Accessorise
Other areas that are being impacted include accessories such as mice and keyboards, and webcams. Interestingly, both are being impacted in different ways, with webcams suffering due to the rise of laptops, while mice and keyboards are seeing continued growth.

However, even within the growth area of mice and keyboards there are various trends having an effect on sales. Despite the rise in portable solutions, corded mice have remained the most popular form of device, outselling wireless versions by a ratio of almost three to four.

Even then there are trends exerting pressures amongst the various channels to market. "The greatest decline in price is that of notebook mice. This is more notable through the retail channel, down to £14 from £20 in February 2008," comments GfK analyst Iliana Tolia. Keyboards – another growth area – saw volume sales rise by six per cent, but in value only by 0.5 per cent in the year. "Whilst volumes are up by six per cent this August compared to last year, a declining pricing trend in the high-end segments has not allowed the market an equal growth in its value, which unfortunately remained flat year-on-year," she adds.

Indeed, price has had another interesting effect on the market, as Tolia explains: "While corded keyboard prices remain stable at around £12 per unit, prices of cordless keyboards have fallen significantly over the past five months, both in the consumer and business channels. This has not, however, resulted in a growing demand for wireless technology so far, and corded keyboards continue to outsell cordless models by a ratio of two to one in August."

One undisputed victim of the move towards laptops has been webcams, sales of which fell by seven per cent in volume and ten per cent in value compared to the same time last year. Tolia also noted that the average selling price of webcams had dropped below the £18 mark for the first time, although she concedes that there had been aggressive price promotions during the month that may have pushed the ASP down.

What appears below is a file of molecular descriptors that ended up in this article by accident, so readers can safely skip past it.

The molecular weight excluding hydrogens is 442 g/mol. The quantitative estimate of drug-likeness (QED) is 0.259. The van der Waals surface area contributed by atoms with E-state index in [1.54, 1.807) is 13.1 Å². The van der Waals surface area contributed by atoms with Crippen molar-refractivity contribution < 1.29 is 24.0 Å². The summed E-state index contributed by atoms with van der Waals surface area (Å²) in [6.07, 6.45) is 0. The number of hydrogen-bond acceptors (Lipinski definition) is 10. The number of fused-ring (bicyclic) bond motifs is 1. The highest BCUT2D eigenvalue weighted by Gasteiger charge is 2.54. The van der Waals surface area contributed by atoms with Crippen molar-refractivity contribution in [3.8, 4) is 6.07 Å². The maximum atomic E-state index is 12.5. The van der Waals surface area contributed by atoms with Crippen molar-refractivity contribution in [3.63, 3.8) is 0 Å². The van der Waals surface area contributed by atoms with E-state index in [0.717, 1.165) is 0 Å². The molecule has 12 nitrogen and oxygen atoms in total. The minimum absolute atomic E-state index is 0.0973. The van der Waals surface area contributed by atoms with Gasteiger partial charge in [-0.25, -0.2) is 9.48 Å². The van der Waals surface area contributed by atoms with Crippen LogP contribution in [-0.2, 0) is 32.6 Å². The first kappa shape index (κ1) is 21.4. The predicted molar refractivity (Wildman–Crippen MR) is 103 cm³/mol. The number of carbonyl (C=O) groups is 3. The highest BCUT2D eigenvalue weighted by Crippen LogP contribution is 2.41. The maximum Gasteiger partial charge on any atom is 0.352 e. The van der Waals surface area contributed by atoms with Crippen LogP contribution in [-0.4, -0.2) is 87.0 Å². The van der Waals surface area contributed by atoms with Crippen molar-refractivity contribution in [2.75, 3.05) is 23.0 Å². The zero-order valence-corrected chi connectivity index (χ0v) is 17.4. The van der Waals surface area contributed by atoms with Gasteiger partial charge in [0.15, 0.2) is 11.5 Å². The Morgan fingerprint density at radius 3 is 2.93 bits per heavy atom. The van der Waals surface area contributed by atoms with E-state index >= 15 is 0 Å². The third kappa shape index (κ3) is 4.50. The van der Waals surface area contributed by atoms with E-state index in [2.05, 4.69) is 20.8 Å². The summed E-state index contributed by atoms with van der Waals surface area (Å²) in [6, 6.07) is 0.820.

"August has been a noticeably good month for office equipment retailers, who are currently enjoying a successful promotional period. However, the aggressive offering has resulted in a serious decline in the average selling price in that part of the channel."

Furthermore, despite the apparent fall in demand, Tolia notes that much of the activity aside from promotions has been the consolidation of sales into mass merchandisers. "Mass merchandisers maintain their dominance in the market, demonstrating a stable average price for the past three months. Changing retailers' strategies has resulted in better arrangement of IT products on the supermarkets' shelves, positioning trade brands as an affordable alternative to the more respected brands," she concludes.